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Earn style points this season with a tennis bracelet

Try out these new ways to wear diamond tennis bracelets that combine the hallmarks of the traditional with a flash of the modern.

10 September 2016 |

These are complicated times that we find ourselves living in, and when facing uncertainty there is nothing more comforting than a familiar item, which is perhaps why classic jewels such as the diamond tennis bracelet are proving popular once again.   

Just because we crave familiarity, however, does not mean that we are completely closed off to the idea of a twist, and there are a number of new ways to wear diamond tennis bracelets that combine the hallmarks of the traditional with a flash of the modern.

Find out how the tennis bracelet got its name here

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Anita Ko has enveloped diamonds in bezel settings of warm rose gold to create this modern tennis bracelet ($30,200).

Introducing colour is one way to make a diamond tennis bracelet feel fresh, and is a trend that purveyor of the most serious diamonds, Graff, has been indulging in. Breaking up the strict all-white line up of its tennis bracelets, a bracelet from it Elements collection that the house describes as “deceptive in its simplicity” evenly spaces 37.78 carats of diamonds with 28.98 carats of Colombian emeralds. Anita Ko, meanwhile, has chosen to challenge achromaticity by using the warming tones of rose gold to envelope the diamonds of one its tennis bracelets in generous bezel settings.

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Pear, round and marquise diamonds cluster together to create floral shapes in this Tiffany & Co Victoria bracelet (£37,300).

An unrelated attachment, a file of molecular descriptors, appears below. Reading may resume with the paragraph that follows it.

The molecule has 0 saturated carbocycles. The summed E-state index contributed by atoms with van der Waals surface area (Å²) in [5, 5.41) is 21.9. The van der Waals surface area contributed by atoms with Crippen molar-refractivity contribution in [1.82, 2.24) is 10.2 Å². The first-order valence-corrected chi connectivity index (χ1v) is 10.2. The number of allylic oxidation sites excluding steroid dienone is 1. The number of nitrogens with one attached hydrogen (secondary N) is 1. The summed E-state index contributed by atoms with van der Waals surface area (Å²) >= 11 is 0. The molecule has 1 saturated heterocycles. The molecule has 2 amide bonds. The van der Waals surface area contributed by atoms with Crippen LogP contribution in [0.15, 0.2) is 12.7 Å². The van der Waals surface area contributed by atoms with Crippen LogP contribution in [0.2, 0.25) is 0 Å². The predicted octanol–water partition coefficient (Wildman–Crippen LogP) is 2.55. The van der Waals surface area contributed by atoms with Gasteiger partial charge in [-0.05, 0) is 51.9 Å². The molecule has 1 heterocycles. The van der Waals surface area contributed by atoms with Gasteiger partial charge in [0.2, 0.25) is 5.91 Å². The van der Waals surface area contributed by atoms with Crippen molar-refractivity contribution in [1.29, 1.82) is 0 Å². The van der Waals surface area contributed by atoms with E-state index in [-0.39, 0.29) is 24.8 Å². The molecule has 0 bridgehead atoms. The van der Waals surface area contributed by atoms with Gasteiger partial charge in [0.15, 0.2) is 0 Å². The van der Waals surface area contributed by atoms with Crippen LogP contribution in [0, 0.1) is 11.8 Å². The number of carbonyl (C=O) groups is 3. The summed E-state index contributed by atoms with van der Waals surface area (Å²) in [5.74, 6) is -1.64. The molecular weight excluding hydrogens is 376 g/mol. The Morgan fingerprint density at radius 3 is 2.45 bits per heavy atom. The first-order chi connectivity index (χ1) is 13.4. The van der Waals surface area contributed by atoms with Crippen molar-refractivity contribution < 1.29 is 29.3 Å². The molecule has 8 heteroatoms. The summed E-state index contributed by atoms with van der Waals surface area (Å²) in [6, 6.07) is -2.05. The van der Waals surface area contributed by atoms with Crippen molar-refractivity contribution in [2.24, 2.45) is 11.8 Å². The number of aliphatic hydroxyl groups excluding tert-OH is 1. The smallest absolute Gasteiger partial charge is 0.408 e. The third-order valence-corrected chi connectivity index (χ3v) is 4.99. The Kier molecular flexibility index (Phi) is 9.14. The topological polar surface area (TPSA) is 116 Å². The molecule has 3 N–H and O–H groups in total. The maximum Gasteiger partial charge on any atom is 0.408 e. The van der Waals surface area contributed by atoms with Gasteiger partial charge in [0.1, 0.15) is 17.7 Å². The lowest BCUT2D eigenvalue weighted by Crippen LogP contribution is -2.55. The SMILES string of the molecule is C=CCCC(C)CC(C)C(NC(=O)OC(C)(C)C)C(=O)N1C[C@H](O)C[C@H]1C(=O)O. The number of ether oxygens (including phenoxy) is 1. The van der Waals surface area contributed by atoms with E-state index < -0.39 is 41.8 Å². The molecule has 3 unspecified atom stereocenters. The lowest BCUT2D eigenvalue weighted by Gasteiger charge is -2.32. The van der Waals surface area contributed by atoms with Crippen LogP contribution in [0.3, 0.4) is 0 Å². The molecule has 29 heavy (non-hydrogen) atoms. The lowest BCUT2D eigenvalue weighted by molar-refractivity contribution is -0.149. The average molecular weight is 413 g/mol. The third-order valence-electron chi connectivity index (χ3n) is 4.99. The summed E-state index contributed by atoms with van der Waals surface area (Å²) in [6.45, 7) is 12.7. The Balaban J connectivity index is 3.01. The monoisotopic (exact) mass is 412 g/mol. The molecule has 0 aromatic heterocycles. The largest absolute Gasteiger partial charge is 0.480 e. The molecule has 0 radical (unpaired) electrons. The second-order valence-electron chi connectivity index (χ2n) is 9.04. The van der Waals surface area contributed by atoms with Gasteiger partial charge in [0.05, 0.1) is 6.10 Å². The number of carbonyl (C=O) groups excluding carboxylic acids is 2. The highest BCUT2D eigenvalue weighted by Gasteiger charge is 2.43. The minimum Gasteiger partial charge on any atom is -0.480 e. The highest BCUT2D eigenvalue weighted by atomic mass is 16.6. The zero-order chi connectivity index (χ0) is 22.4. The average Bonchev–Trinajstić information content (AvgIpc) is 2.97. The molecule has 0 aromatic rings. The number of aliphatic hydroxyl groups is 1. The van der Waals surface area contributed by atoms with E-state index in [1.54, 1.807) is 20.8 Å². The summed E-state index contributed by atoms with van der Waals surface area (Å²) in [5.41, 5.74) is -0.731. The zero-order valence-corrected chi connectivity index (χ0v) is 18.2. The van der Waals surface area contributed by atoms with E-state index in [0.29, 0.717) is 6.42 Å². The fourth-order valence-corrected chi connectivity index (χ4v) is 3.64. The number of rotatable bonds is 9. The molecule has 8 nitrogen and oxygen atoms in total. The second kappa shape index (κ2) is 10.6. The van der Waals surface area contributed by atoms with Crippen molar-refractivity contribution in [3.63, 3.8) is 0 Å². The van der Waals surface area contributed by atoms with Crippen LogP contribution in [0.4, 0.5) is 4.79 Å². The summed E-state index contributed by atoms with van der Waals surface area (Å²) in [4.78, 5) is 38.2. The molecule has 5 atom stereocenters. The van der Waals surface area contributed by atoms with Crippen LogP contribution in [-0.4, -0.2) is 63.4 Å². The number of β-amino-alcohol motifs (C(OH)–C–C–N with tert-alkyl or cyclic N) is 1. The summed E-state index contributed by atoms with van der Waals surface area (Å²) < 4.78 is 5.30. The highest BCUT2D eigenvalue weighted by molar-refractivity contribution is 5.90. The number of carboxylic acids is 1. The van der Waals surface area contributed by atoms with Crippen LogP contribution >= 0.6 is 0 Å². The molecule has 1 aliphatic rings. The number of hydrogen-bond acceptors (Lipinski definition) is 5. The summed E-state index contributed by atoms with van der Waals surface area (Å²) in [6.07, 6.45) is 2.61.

Simply breaking up the clean line that we associate with tennis bracelets can also bring this classic up to date, and allows you to introduce a bit of your own character. For a floral twist, Tiffany & Co’s Victoria collection reinterprets the diamond tennis bracelet by clustering together round, pear shaped and marquise-cut diamonds, while De Beer’s Albert Bridge bracelet from the new London-themed high jewellery collection uses rounds, ovals and emerald cuts in various sizes to create a rising and falling scale that mimics the silhouette of the famous landmark.

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Messika took two years to develop the patented technology that allows its Skinny diamond tennis bracelets to stretch and twist (€21,900).

And for a literal twist on the trend, Messika has breathed new life into the tennis bracelet with its patented Skinny bracelets, which took two years to develop. The bracelets have nano springs set within the gold that allow the diamonds bracelets to be stretched and twisted before snapping back to its original shape, transforming a once reserved, grown-up design into a fun jewel that begs to be played with.



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